An Idaho government official denies that the state banned a vodka drink because it would be considered offensive to Mormons.
Jeffrey R. Anderson, director of the Idaho State Liquor Division, told The Christian Post that "Five Wives" vodka, a brand considered by some to be insulting to Mormons, was not banned by the state. "We did not 'ban' the product on behalf of Mormons," said Anderson, who added that "Mormons had nothing to do with the decision nor were they consulted."
"The screening team believed the product was average, the price too high, and the label deemed offensive to primarily women."
Last month, the Idaho State Liquor Division decided to not allow "Five Wives" vodka to be carried by state liquor stores. Ogden's Own, the Utah-based distillery that makes "Five Wives," claimed that the vodka had been banned by Idaho over it being offensive to Mormons.
In a letter by Howard Wasserstein, deputy director of the Liquor Division, Ogden's Own was told that their product "is offensive to a prominent segment of our population."
"We can only presume he means Mormons," said Steve Conlin, partner and vice president of marketing at Ogden's Own, in a statement. "Though that makes little sense as they allow Polygamy Porter from Wasatch Beers of Utah to be sold. We're a little dumbfounded by it all."
According to United States Census, about a quarter of the Idaho population belongs to the Church of Jesus Christ of Latter-day Saints.
Continuing with this issue, Ogden's Own began to sell T-shirts with the declaration "Free the Five Wives" and showing the Barrison Sisters, a controversial early 20th century act who were used for the vodka's label, as being behind bars.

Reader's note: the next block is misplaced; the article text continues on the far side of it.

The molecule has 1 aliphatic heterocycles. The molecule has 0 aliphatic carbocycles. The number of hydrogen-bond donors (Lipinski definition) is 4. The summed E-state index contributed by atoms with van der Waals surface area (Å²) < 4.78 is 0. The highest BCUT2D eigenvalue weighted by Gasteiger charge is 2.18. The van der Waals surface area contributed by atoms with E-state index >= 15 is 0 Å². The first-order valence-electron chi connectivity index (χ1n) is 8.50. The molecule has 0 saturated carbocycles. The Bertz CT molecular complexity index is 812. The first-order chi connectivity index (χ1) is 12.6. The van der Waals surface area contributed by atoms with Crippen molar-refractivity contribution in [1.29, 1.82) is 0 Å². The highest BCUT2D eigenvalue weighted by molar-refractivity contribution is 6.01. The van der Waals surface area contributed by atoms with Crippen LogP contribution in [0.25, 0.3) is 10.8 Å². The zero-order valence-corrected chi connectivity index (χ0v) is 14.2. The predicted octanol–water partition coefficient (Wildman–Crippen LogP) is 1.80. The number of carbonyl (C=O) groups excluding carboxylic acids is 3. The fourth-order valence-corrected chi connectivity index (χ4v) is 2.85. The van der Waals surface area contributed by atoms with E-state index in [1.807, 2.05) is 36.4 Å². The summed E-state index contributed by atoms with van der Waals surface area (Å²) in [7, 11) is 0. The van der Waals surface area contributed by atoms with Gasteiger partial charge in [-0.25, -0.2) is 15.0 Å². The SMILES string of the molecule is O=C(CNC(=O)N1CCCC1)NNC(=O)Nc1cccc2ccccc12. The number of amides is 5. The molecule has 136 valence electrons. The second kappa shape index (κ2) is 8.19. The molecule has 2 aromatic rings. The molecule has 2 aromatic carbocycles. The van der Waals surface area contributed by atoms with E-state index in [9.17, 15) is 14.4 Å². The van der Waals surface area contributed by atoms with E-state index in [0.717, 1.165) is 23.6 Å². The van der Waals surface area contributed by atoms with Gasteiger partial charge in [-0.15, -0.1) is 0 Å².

"Join us is fighting the ban of Five Wives vodka in the State of Idaho as we gear up for a First Amendment fight over our right to sell our product to customers who have requested it," reads the ad for the shirts.
Regarding the issue of being offensive, Anderson told CP that there was some note of how the name and label of the vodka could be considered sexist.
"When asked if it could be offensive to people of the LDS faith, I said it could be, but the primary concern was the label being offensive to women," said Anderson.
"The label depicts the Barrison Sisters …They are shown lifting their skirts to reveal cats covering their genital areas. This is what the screeners deemed 'offensive.'"
According to Anderson, Idaho already allows for 2,400 "distilled spirits," including 400 different brands of vodka.
"There are over 18,000 distilled spirits brands-line and size extensions available in the USA," said Anderson. "It would be unproductive and irresponsible for us to carry everything."